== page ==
BBC Music Magazine
Em ke Baráth, Giuseppina Bridelli, Xavier Sabata, Gabriella Martellacci, Luca Cervoni, Riccardo Novaro; Il Pomo d’oro/andrea De Carlo
Outhere A454 188:21 mins (3 discs)
‘Of all of Stradella’s operas, La Doriclea is definitely the least known,’ writes Arnaldo Morelli in a magnificent understatement in the booklet essay. We can only be grateful to Andrea de Carlo and Il Pomo d’oro that we are now better acquainted with this 17th-century story of lovers’ jealousy, their betrayals and mistaken identities which has a distinctly modern feel about it.
In Doriclea we have a heroine who is determined to marry the man she loves rather than the husband her father has chosen for her, and a pair of older lovers, Giraldo and Delfina, who are thoroughly realistic about the perils and pitfalls of the amorous life. This is in marked contrast to Doriclea and her Fidalbo and the other young lovers Lucinda and Celindo. It is a tale of courtly love with a sting in its tail, which maybe even mocks the aristocratic airs and graces of its intended audience. Stradella’s sliding harmonies and ear for a heartfelt lament puncture the lovers’ pretensions and hint at real feelings even if the story flags a tad in the second act.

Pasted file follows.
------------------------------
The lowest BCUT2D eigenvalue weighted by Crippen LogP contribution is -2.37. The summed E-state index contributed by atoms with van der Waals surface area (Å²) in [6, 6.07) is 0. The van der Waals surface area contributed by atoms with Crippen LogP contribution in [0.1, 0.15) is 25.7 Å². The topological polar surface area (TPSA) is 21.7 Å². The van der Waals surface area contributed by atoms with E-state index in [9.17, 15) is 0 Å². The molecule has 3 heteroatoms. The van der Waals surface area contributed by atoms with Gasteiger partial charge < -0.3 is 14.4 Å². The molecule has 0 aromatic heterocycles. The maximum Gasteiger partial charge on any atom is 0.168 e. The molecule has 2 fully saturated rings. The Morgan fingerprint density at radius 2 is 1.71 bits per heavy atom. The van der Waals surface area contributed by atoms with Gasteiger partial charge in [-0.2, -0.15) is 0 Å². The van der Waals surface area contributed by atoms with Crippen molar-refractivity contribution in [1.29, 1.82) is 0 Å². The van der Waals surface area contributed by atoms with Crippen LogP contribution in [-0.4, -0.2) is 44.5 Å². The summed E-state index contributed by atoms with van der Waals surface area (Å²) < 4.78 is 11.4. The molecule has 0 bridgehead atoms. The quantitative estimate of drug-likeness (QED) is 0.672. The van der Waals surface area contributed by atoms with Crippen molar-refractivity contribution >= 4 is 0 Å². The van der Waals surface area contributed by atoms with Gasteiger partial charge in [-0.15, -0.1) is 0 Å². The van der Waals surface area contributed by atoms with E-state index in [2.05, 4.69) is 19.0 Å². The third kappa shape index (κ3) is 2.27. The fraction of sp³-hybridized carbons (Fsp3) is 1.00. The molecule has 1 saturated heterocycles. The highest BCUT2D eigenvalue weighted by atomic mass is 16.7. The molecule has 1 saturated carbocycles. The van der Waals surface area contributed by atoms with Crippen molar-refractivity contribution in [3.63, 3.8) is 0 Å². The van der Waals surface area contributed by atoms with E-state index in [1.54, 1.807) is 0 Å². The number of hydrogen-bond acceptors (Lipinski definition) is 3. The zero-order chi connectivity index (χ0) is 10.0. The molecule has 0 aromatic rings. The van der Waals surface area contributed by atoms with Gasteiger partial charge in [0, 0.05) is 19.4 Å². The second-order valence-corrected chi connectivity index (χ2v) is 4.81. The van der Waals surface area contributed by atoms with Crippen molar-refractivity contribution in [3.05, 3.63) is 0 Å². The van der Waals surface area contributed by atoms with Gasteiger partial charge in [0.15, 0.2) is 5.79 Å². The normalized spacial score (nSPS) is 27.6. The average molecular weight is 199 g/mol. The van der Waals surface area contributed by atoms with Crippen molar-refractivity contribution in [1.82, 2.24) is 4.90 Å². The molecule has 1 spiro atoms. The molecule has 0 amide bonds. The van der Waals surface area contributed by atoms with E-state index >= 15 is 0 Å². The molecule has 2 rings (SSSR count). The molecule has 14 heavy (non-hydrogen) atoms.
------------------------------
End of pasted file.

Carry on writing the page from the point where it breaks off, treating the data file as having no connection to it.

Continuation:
What saves the day is an exquisite duet at the beginning of Act III for Lucinda (Giuseppina Bridelli) and Doriclea, who is now disguised as Lindoro. Em ke Baráth is a feisty Doriclea and nowhere more so than in her encounter with Xavier Sabata’s Fidalbo in Act II. But it’s Gabriella Martellaci’s rich contralto as the worldly-wise Delfina that lingers on the ear, and the magnificent music-making from Il Pomo d’oro. Christopher Cook PERFORMANCE ★★★★ RECORDING ★★★★